Cleaning mushrooms

How to Clean Chanterelles

Max. D Gray
By Max. D Gray. Updated: January 16, 2017
How to Clean Chanterelles

Autumn is synonymous with mushrooms and one of the most common edible mushrooms is the chanterelle mushroom, also known by many other names like pine mushrooms, oyster mushrooms, milk cap... This intensely colored orange or reddish fungus is a favorite in the kitchen, because it has a unique taste and combines perfectly with many ingredients.

Before preparing any stew with chanterelles or cooking directly with chanterelles, e.g. grilling them, they will need to be cleaned properly. However, note that if you pick the mushrooms yourself, you should already start doing this in the forest. Therefore, do not miss this OneHowTo article on how to clean chanterelles.

You may also be interested in: How To Dry Yellow Foot Chanterelle Mushrooms
Steps to follow:

First, when picking the chanterelles in the forest, you will have to remove the branches, leaves and other natural debris that can cover these mushrooms. Chanterelles usually grow under pine trees and other vegetation, so it is common to find this kind of natural debris nestled in the mushroom when you pick it.


Likewise, you can also shake the chanterelles a little so they are cleaner and, in turn, spores fall, contributing to the growth of new chanterelles. For the same reason, it is necessary to bring a basket and never bags, because that will help the dispersal of spores.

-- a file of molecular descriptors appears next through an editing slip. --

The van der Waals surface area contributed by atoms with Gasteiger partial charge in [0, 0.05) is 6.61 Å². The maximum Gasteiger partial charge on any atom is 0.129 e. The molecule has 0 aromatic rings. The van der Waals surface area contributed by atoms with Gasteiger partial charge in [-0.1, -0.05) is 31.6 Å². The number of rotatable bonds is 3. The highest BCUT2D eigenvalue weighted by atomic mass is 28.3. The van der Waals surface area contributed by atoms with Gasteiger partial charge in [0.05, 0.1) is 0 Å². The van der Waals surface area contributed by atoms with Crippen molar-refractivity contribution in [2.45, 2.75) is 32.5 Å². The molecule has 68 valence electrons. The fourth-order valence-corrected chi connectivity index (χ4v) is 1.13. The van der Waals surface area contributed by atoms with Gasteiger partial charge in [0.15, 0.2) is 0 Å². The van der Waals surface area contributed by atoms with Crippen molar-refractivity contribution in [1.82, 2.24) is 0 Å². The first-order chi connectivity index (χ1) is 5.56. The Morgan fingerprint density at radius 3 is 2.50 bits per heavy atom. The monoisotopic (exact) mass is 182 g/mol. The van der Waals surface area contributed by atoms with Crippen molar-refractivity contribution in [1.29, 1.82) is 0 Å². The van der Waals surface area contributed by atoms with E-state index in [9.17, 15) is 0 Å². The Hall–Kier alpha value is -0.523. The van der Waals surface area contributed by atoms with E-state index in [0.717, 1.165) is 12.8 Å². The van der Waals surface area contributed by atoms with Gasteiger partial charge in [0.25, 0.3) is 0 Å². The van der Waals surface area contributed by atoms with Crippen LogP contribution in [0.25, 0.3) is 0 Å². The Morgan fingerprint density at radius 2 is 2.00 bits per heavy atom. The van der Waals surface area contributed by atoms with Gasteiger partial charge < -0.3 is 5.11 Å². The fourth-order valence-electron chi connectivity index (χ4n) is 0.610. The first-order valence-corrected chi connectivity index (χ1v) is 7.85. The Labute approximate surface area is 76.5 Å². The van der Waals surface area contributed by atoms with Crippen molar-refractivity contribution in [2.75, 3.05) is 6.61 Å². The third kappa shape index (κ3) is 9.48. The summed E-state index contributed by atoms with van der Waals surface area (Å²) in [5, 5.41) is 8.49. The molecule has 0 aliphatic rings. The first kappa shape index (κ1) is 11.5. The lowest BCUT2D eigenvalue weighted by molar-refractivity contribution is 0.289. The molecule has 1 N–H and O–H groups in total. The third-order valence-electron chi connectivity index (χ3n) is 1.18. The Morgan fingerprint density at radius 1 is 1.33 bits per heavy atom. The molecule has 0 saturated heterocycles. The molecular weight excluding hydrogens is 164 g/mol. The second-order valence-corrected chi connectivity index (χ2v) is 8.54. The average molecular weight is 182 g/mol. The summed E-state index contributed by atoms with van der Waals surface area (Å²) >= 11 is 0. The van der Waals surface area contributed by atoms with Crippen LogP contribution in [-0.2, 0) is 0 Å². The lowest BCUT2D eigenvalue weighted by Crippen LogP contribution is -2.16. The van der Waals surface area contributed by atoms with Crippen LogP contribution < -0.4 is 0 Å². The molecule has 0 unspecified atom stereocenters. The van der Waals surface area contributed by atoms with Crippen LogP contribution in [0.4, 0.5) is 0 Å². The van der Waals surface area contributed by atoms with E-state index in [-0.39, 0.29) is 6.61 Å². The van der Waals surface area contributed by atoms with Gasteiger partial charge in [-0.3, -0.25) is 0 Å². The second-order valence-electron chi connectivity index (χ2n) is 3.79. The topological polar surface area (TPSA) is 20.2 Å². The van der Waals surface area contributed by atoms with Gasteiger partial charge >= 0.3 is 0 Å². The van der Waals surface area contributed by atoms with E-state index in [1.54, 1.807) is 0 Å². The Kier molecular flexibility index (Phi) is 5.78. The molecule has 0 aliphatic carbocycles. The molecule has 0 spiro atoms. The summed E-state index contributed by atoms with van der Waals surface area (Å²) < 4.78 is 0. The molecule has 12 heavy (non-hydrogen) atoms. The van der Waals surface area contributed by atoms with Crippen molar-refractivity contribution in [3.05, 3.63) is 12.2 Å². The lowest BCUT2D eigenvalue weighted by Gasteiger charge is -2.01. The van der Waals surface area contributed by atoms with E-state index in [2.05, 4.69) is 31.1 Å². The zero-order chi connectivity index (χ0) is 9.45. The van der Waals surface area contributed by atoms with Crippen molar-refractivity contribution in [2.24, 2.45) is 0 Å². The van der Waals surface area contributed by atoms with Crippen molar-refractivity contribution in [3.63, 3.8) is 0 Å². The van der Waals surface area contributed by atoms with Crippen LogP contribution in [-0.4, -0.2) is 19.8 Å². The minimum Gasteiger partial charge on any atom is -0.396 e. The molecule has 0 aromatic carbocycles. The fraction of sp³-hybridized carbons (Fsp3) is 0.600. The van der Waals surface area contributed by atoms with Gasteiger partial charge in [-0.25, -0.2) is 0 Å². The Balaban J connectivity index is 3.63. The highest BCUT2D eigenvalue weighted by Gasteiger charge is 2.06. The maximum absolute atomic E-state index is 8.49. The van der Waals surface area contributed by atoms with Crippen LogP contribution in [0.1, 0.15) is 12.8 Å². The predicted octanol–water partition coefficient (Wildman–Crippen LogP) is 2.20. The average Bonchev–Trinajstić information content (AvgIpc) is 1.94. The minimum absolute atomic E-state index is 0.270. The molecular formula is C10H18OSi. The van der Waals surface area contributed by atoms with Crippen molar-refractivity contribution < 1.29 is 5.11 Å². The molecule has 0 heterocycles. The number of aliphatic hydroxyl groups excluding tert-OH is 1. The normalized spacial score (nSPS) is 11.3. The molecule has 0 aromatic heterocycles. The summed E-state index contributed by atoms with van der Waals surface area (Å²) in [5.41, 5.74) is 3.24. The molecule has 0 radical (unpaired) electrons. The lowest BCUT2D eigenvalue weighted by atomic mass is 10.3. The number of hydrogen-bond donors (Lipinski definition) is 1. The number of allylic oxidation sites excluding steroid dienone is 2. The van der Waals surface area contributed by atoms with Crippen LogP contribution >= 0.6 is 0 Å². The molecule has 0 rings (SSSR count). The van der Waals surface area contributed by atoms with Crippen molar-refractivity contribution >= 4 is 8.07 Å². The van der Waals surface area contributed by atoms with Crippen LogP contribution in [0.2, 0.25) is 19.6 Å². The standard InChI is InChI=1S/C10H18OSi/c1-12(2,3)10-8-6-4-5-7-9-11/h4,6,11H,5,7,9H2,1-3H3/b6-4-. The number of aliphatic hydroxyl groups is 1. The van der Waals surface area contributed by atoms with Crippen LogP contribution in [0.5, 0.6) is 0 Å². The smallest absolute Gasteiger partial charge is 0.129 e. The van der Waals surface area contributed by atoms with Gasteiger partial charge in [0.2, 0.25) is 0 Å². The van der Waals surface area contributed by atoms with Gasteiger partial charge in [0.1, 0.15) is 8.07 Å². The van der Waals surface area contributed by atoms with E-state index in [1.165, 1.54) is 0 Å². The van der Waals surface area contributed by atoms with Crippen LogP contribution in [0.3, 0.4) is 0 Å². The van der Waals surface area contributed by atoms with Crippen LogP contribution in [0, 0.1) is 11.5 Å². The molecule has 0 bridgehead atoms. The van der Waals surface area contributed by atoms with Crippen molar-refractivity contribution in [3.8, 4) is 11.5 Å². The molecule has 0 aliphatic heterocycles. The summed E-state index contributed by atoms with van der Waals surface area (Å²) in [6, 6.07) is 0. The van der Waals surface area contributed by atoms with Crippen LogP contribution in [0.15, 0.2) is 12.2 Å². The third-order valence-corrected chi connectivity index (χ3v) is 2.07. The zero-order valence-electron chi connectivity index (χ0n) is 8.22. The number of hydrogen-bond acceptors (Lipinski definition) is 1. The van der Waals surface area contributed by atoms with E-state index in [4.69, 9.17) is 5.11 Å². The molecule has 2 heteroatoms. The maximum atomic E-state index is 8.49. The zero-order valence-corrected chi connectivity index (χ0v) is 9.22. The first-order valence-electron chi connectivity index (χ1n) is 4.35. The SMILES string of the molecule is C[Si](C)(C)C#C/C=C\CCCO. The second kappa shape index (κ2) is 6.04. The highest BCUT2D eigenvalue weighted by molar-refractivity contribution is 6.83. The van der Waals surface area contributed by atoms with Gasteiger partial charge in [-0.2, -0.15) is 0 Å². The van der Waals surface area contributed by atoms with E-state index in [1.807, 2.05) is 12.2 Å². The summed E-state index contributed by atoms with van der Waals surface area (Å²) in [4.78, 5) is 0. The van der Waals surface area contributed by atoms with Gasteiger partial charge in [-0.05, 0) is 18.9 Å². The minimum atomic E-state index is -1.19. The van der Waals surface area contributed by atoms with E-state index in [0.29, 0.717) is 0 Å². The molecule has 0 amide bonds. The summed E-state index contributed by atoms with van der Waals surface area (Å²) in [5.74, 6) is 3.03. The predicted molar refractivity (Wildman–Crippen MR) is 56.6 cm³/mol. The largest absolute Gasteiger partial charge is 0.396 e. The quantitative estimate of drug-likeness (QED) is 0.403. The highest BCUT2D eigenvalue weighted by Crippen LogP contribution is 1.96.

Once we get home, we can thoroughly start to clean chanterelles, using a paint brush or dry cloth. This way, we get rid of any earth that's left, as well as small branches etc.


If you're not going to cook the chanterelles immediately, it is important that you don't use a wet cloth, and instead clean the chanterelles when you're ready to prepare them. To keep them in perfect condition, we advise you to read our article on how to dry yellow foot chanterelle mushrooms.

How to Clean Chanterelles - Step 4

Also, you should make sure that there are no damaged or bug-eaten chanterelles to prevent small worms from passing onto healthy mushrooms and spoiling them all. If a chanterelle has only one damaged part, you can cut it off and keep the healthy part.


When you decide to cook the chanterelles, you can moisten a cloth or paper towel and thoroughly clean each of the mushrooms. It is not advisable to put the chanterelles under the tap because an excess of water will accumulate and this can spoil the recipe.

If you want to read similar articles to How to Clean Chanterelles, we recommend you visit our Food & drink category.

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1 comment
The mushrooms on your picture are two different species. The yellow, more irregular ones are proper chantarelles and the orange, rounded ones are milk caps. They also taste totally differently, although both delicious. I used to eat them regularly when I was living in Poland.
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How to Clean Chanterelles